CONTINUEThis site uses cookies. By continuing to browse this site you are agreeing to our use of cookies. Find out more.
  1. Front Page
  2. News By Topic
  3. US Government Repeats Call For Permanent Ban On Internet Access Taxes

US Government Repeats Call For Permanent Ban On Internet Access Taxes

by Mike Godfrey, Tax-News.com, Washington

18 October 2007


US Treasury Secretary Henry Paulson and Commerce Secretary Carlos Gutierrez have once again urged Congress to make permanent the moratorium on internet access taxes and on multiple or discriminatory taxes on electronic commerce.

In a joint statement issued on Tuesday - shortly before the House of Representatives voted in favor of a four-year extension to the current temporary moratorium - Paulson and Gutierrez said that they were "extremely disappointed" that legislators have shied away from a permanent ban.

"Although we recognize that a temporary extension is better than letting the moratorium expire, we are extremely disappointed that the legislation does not extend permanently the moratorium on Internet access taxes and on multiple or discriminatory taxes on electronic commerce," they stated. "The internet is an innovative force that opens up the vast potential economic and social benefits of electronic commerce."

Paulson and Gutierrez added that:

"Preventing the taxation of internet access and keeping the internet free of multiple or discriminatory taxes will help sustain an environment for innovation, help ensure that consumers continue to have affordable access to the internet, and strengthen the foundations of electronic commerce as a vital and growing part of our economy."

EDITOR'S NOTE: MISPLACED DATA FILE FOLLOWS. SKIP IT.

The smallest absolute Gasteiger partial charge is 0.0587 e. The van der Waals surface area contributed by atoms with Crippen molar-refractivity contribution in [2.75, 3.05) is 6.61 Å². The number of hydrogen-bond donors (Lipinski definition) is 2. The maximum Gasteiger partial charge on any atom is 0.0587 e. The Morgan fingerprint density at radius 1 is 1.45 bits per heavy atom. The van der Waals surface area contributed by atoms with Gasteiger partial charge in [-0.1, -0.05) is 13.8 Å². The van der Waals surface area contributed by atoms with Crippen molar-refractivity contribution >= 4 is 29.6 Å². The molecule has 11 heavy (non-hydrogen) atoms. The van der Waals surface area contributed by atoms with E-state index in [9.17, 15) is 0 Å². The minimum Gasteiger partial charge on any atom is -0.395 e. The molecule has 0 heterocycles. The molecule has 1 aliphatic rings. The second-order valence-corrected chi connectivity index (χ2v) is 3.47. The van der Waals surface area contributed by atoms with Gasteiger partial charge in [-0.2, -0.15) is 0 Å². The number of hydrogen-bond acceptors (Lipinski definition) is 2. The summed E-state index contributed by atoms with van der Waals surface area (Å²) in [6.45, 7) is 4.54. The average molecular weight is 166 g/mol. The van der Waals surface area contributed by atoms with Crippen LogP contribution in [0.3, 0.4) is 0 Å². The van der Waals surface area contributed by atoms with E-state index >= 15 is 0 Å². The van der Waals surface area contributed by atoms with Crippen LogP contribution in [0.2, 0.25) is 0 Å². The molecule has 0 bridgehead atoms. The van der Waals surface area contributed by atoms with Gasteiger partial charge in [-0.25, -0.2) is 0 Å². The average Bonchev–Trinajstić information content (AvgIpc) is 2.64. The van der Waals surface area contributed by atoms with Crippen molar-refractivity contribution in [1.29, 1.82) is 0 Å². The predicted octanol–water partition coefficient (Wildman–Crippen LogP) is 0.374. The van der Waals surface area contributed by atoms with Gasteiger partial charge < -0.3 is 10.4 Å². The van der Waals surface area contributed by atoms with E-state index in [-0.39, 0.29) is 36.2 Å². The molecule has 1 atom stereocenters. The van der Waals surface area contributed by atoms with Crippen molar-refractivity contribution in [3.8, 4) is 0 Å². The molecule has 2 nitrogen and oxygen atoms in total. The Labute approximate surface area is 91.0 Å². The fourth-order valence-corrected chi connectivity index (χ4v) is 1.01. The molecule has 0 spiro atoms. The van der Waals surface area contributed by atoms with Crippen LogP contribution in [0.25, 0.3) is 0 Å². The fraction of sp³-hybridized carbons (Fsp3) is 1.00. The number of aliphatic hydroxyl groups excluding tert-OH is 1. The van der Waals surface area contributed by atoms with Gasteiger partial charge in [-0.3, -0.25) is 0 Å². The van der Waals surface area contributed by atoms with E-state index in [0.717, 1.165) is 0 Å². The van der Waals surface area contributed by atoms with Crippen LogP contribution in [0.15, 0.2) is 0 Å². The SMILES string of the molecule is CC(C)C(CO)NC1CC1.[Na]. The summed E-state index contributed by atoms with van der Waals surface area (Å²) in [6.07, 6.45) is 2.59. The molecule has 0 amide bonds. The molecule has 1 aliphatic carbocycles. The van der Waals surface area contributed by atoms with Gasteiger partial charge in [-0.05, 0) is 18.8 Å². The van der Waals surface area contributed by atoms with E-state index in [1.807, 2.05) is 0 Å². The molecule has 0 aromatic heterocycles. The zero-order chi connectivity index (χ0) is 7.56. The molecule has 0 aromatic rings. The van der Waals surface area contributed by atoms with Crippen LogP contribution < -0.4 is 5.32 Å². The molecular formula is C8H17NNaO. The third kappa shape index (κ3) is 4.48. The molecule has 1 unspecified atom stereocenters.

"We look forward to working with Congress as the process moves forward to take advantage of this bipartisan opportunity to extend the moratorium permanently."

The House voted 405-2 in favor of the Internet Tax Freedom Act Amendments Act, extending the moratorium on Internet access taxes and other taxes unique to the Internet only until November 2011. The current three-year moratorium is set to expire on November 1, 2007.

While many Representatives who voted for the extension have said that they would prefer the ban to be made permanent, they have conceded that such a proposal stands little chance of gaining Senate approval, and that therefore a temporary extension represents the next-best option.

"The Senate has not done anything yet and it has made clear a permanent moratorium would be dead on arrival," Rep. Mel Watt (D - NC), who led the Democrats' floor debate, was quoted as announcing by eWeek. "I don't know anyone in the technology industry who has said they'll stop innovating because is only four years. This not partisan politics; it is practical politics."


To see today's news, click here.

 















Tax-News Reviews

Cyprus Review

A review and forecast of Cyprus's international business, legal and investment climate.

Visit Cyprus Review »

Malta Review

A review and forecast of Malta's international business, legal and investment climate.

Visit Malta Review »

Jersey Review

A review and forecast of Jersey's international business, legal and investment climate.

Visit Jersey Review »

Budget Review

A review of the latest budget news and government financial statements from around the world.

Visit Budget Review »



Stay Updated

Please enter your email address to join the Tax-News.com mailing list. View previous newsletters.

By subscribing to our newsletter service, you agree to our Terms and Conditions and Privacy Policy.


To manage your mailing list preferences, please click here »